1. Ahh, yes, a person’s Value System affects everything we do in life, doesn’t it, David?

      I remember when I did a Dr John DeMartini weekend course 5 years ago that the Value System was so ingrained and vital to understand. That said, aligning as well as adjusting you own values can be easily done once you understand why you do something and why it might not serve you.

      So wrap that around the reasons why the simple act of eating together is so important and you get a pattern interrupt to steer your course in chewing on that stew with your family :)

  4. Great article!
    I love the part about turning off the radio, phones and television. it’s amazing how much space they take up in one’s attention span…even if it’s only in the background.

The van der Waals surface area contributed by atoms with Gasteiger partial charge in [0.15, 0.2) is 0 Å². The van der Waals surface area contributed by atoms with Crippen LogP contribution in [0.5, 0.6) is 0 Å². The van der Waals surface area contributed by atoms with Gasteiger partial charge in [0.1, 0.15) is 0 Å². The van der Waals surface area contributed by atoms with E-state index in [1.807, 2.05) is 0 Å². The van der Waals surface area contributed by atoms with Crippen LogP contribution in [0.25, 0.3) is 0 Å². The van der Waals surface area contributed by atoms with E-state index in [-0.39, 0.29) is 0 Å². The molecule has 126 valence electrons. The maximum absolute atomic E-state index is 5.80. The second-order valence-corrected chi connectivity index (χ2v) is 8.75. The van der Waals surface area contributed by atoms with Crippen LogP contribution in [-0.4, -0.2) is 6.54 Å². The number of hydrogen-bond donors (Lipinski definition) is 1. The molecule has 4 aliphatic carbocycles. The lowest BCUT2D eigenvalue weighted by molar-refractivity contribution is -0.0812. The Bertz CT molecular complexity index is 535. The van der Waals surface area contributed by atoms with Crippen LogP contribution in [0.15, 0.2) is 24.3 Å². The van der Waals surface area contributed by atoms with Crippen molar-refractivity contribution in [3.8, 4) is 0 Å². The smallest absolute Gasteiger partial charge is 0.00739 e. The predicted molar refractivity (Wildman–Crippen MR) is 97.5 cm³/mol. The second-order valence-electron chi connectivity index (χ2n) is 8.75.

Although our kitchen is a bit tight for the both of us to cook at the same time, my husband and I usually wash the dishes together. It feels like teamwork and I appreciate that :)

    1. Ha, you guys sound like us, Dana :)
      We’ve got the usually ‘assigned’ kitchen tasks and it always helps when you get some teamwork going – like I’m doing the Stir Fry preparation and Pam will prep the noodles for me.

      Thankfully we try and defer all technology to OFF during together time too.
      And thanks for your wonderful sharing.

  5. True! If we talk about teens, they are often seen sipping sodas and eating burgers at schools! But they’re absolutely right in a way because if they go in a posh restaurant, they’ll probably be stared at by everyone :D

    1. Hey Raaj, my friend.
      The main thing is that they’re doing right though. There isn’t too many other activities that envelope humans better than ‘breaking bread together’. It’s the mix of all our senses that seems to be the trick.